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PBS to air series about Hispanic history

Posted by Elena del Valle on January 18, 2013

 Re-enactment photo: an actress portrays Apolinaria Lorenzana, a young orphan brought into a Spanish settlement in California in 1811*
Re-enactment photo: an actress portrays Apolinaria Lorenzana, a young orphan brought into a Spanish settlement in California in 1811*

Photos: Brett Buchanan Photography, 2012

Latin Americans, a three-part, six-hour documentary series said to “chronicle the rich and varied history and experiences of Latinos, who have helped shape the United States over the last 500-plus years,” is expected to air nationally on PBS this fall. Actor Benjamin Bratt will narrate, Joseph Julián González will compose the musical score, and Lila Downs will be the featured artist for the series, performing the closing song. The program features interviews with one hundred Latinos in politics, business and pop culture including Rita Moreno, Dolores Huerta, Linda Chávez, and Gloria Estefan.

Other interview subjects are María Elena Salinas, co-anchor of Noticiero Univision; Juan Gonzalez, author of Harvest of Empire: A History of Latinos in America and co-founder of the Young Lords Organization, a Puerto Rican nationalist movement; Rep. Charles Gonzalez, a retired Texas congressman who from 1999-2012 served in the House of Representatives for the district that his father, Henry B. Gonzalez, represented for nearly four decades; and Herman Badillo, the Bronx politician who, in 1970, became the first Puerto Rican elected to the House of Representatives and ran six times for mayor of New York.

The staff completed the interviews and other shooting and are now finishing post-production, including final editing, narration recording, music scoring, audio mixing, color correction and packaging. Between pre-production, production and post-production, the entire series will take 18 months to complete. A spokesperson indicated via email, “… we expect to have our finished series in March 2013, ahead of the Fall 2013 broadcast premiere.”

The six segments of the series are in chronological order: Strangers in Their Own Land, from 1500-1880; The Pull and the Push, between 1880 and the 1940s; War and Peace, from the World War II years; The New Latinos, from the post-World War II years into the early 1960s; Pride and Prejudice; and Peril and Promise, over the past 30 years.

Re-enactment photo: An actor portrays Juan Seguín, a political and military figure of the Texas Revolution and Republic of Texas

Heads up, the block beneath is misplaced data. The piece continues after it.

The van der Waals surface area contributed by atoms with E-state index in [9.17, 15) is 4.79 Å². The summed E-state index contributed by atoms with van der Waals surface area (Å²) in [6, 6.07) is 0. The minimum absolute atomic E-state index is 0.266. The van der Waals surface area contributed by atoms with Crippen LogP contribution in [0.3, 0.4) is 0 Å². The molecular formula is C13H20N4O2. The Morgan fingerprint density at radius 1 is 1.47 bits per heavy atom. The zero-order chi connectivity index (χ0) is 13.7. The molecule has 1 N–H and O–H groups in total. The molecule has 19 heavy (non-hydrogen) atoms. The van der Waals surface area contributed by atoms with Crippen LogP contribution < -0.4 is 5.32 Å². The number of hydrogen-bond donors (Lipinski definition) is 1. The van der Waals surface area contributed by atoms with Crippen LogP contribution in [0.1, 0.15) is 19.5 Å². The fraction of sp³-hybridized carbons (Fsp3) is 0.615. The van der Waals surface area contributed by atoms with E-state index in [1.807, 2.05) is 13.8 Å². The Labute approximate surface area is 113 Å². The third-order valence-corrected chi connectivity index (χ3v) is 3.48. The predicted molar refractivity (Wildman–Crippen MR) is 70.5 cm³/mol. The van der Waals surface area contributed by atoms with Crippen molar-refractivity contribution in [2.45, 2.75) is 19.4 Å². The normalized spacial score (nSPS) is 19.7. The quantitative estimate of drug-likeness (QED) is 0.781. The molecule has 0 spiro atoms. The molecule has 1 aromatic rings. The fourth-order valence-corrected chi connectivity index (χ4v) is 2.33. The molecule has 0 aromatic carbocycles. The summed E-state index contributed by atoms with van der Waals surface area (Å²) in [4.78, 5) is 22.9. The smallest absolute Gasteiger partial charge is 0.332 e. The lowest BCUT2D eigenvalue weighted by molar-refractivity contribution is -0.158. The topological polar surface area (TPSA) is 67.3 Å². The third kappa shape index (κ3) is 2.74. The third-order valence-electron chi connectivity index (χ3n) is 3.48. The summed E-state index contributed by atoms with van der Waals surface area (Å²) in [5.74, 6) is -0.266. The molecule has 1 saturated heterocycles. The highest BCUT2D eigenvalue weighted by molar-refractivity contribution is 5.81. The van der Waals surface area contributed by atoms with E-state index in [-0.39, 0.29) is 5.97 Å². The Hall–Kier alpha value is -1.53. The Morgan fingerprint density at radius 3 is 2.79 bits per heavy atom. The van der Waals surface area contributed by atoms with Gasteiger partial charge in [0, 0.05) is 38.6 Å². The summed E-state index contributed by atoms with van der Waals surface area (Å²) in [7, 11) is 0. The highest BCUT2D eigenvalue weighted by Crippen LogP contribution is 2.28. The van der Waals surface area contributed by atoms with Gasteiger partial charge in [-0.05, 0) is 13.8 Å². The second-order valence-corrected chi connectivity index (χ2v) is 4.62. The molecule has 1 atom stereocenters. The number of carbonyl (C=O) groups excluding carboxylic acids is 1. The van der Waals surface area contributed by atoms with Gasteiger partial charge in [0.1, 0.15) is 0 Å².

Re-enactment photo: An actor portrays Juan Seguín, a political and military figure of the Texas Revolution and Republic of Texas.**

More than two dozen people worked on the series, a production team for each of the six hours, who shot in various places around the country; a production team with Bosch and Company, Inc. in Boston; and the team at WETA Washington, D.C. There are re-enactments in the two first hours of the series, depicting scenes with historical characters such as Apolinaria Lorenzana and Juan Seguín, figures from the 19th Century.

The scenes for Lorenzana, a young orphan who Spanish representatives brought into the Spanish settlement in California in 1811, were shot on-location at Mission San Francisco de la Espada (Espada Mission) in San Antonio, Texas. The scenes for Seguín, a political and military figure of the Texas Revolution and Republic of Texas, were shot on-location at Northrup Pipe Creek Ranch in Lakehills, Texas. Other historic characters brought to life through dramatic re-enactments include Mariano Guadalupe Vallejo, a Californian military commander, politician, and rancher; and Juan Salvador Villasenor, whose family fled the Mexican Revolution. The production team shot new footage for the final sixth hour of the series, of modern stories.

Funding for the program was provided by Corporation for Public Broadcasting (CPB), Public Broadcasting Service (PBS), Ford Foundation, National Endowment for the Humanities, The Rockefeller Foundation, The Arthur Vining Davis Foundations, Latino Public Broadcasting (LPB) and The Summerlee Foundation. The series is a production of WETA Washington, DC; Bosch and Co., Inc.; and Latino Public Broadcasting (LPB). The executive producers are Jeff Bieber and Dalton Delan for WETA, and Sandie Viquez Pedlow for LPB. Adriana Bosch, a Cuban-born filmmaker whose previous PBS projects include Latin Music U.S.A. and documentaries on Presidents Dwight Eisenhower, Jimmy Carter, Ronald Reagan and Fidel Castro, is the series producer.

Plans are for the series to be accompanied by a bilingual public education campaign, a bilingual website with user-generated digital content, social media platforms and the development of a school-based curriculum. A companion book by Ray Suarez, senior correspondent, PBS Newshour, will be published by Celebra, and is expected to be released in conjunction with the broadcast premiere.

*Shot on-location for Latino Americans at Mission San Francisco de la Espada (Espada Mission) in San Antonio, Texas. **Shot on-location for Latino Americans at Northrup Pipe Creek Ranch in Lakehills, Texas.

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